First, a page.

Docket No. 970.
Appeal from Oakland; Ziem (Frederick C.), J. Submitted Division 2 February 9, 1966, at Lansing. (Docket No. 970.) Decided October 25, 1966. Leave to appeal granted by Supreme Court December 30, 1966. See 378 Mich. 747, 380 Mich. 160.
Complaint by Hazel L. Powers, administratrix of estate of Baby Boy Powers, deceased, against City of Troy and Alex Ventittelli for damages under the wrongful death act. Plaintiff claimed decedent was injured while en ventre sa mere when the mother was injured in an automobile collision caused by defendant Ventittelli, and later was stillborn. Defendants' motion for summary judgment was granted. Plaintiff appeals. Affirmed.
Cicinelli, Mossner, Majoros Harrigan, for plaintiff.
Patterson Patterson and Barrett ( Robert G. Waddell, of counsel) for defendants.
This case presents to our Court the singularly novel question of whether a child who is negligently injured en ventre sa mere, and is subsequently stillborn is a "person" within the meaning of our wrongful death act, CL 1948, § 691.581 et seq. (Stat Ann 1959 Cum Supp § 27.711 et seq.).
See, currently, CLS 1961, § 600.2922, as amended by PA 1965, No 146 (Stat Ann 1965 Cum Supp § 27A.2922). The statute relied on in our determination relates to all causes of action arising prior to January 1, 1963.
The facts viewed most favorably for the plaintiff indicate that on October 29, 1962, Hazel Powers was involved in an automobile accident in Troy, Michigan. At the time of the accident, she was six months pregnant, and as a result of that accident her child, Baby Boy Powers, was stillborn.
Through probate proceedings, Mrs. Powers was appointed administratrix of the child's estate. On August 28, 1964, as administratrix, she filed suit in Oakland county circuit court for damages arising out of the wrongful death of Baby Boy Powers.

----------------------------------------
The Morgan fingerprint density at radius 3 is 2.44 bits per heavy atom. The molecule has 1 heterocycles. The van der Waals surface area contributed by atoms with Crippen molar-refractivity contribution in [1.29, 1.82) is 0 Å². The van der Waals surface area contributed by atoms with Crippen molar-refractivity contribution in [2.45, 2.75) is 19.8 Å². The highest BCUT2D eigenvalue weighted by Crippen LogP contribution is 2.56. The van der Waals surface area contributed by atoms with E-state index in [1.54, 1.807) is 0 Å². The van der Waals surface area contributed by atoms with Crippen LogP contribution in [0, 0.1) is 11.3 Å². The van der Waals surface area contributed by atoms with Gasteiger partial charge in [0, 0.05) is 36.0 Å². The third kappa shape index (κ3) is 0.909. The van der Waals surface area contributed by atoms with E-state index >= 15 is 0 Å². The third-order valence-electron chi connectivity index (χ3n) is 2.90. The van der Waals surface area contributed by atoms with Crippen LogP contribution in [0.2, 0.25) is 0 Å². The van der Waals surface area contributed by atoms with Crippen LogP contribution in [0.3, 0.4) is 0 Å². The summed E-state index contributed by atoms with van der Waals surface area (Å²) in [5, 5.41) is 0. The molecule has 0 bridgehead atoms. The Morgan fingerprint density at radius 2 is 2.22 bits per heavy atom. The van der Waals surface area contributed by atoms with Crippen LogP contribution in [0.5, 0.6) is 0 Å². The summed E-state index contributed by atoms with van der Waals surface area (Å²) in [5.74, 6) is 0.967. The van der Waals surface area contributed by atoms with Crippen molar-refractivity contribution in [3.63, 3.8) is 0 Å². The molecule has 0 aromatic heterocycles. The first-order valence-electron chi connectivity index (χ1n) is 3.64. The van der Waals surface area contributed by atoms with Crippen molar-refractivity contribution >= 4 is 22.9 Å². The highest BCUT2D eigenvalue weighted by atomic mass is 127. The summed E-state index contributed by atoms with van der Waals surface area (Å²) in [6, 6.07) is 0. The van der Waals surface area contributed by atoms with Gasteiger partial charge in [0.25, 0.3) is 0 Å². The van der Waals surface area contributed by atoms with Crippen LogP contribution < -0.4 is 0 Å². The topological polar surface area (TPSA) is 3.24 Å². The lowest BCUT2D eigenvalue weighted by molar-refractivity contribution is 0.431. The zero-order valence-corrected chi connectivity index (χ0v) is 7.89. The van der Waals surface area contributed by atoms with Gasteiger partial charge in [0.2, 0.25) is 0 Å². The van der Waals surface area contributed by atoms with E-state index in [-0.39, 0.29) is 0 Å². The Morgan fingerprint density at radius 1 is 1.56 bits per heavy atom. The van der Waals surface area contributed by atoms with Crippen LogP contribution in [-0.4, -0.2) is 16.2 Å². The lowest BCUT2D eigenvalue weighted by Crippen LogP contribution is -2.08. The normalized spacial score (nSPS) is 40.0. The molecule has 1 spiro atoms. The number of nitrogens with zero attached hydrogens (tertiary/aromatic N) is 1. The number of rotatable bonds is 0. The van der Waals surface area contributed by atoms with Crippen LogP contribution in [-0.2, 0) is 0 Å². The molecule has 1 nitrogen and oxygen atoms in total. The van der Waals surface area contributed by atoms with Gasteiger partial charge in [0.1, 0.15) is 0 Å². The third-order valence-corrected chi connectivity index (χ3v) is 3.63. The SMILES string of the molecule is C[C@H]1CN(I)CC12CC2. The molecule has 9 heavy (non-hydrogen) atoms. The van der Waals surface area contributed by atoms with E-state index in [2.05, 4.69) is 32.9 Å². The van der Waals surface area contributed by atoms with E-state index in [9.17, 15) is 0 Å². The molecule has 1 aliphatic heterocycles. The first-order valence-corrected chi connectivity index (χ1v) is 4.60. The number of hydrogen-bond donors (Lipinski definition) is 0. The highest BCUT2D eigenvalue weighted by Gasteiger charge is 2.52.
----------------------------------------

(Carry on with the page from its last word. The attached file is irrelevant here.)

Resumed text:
The defense filed a motion for summary judgment, as provided by GCR 1963, 117.2(1), alleging that the plaintiff's pleadings failed to state a claim upon which relief could be granted. On April 26, 1965, the trial court granted the defense motion with a finding that "a viable baby boy in its sixth month of gestation which is negligently injured by a defendant and subsequently stillborn is not a `person' within the meaning of Michigan's wrongful death act." This order, entered on June 3, 1965, is the basis of the present appeal.
The question to be resolved in relation to the wrongful death act is whether the deceased herein is a person within the contemplation of the act.
For the Michigan cases on point, we find Newman v. City of Detroit (1937), 281 Mich. 60, and LaBlue v. Specker (1960), 358 Mich. 558. In Newman, the Court allowed no recovery under the survival act for the death of a three-month old infant from an injury sustained 22 days prior to birth. The Court stated at p 64 as its conclusion that:
Now cited as CLS 1961, § 600.2921 (Stat Ann 1962 Rev § 27A.2921).
"Plaintiff has no cause of action under the common law or under any statute."
We are constrained by stare decisis to adhere to this view.
The question in LaBlue was whether a child unborn at the time her father died could collect for the loss of his support due to his death under the dram shop act. The holding of the Court after an exhaustive review was that:
CLS 1956, § 436.22 (Stat Ann 1957 Rev § 18.993).
"Applying the present condition of the law to the instant case, we hold that the plaintiff's ward was a `child' or `other person' within the meaning of CLS 1956, § 436.22 (Stat Ann 1957 Rev § 18.993), even though she may not have reached the status of viable fetus at the time of the death of her father."
The LaBlue Case, in holding that the language of the dram shop act can be read broadly enough to mean that a fetus was a "child" or "other person," cannot be considered as authority for the proposition that a fetus is also a "person" under the wrongful death act.
The relevant substantive section of the statute in question reads as follows: (CL 1948, § 691.581, supra)
"Whenever the death of a person or injuries resulting in death, shall be caused by wrongful act, neglect or default, and the act, neglect or default is such as would (if death had not ensued) have entitled the party injured to maintain an action and recover damages, in respect thereof, then and in every such case, the person who, or the corporation which would have been liable, if death had not ensued, shall be liable to an action for damages, notwithstanding the death of the person injured, and although the death shall have been caused under such circumstances as amount in law to felony. All actions for such death, or injuries resulting in death, shall hereafter be brought only under this act." (Emphasis supplied.)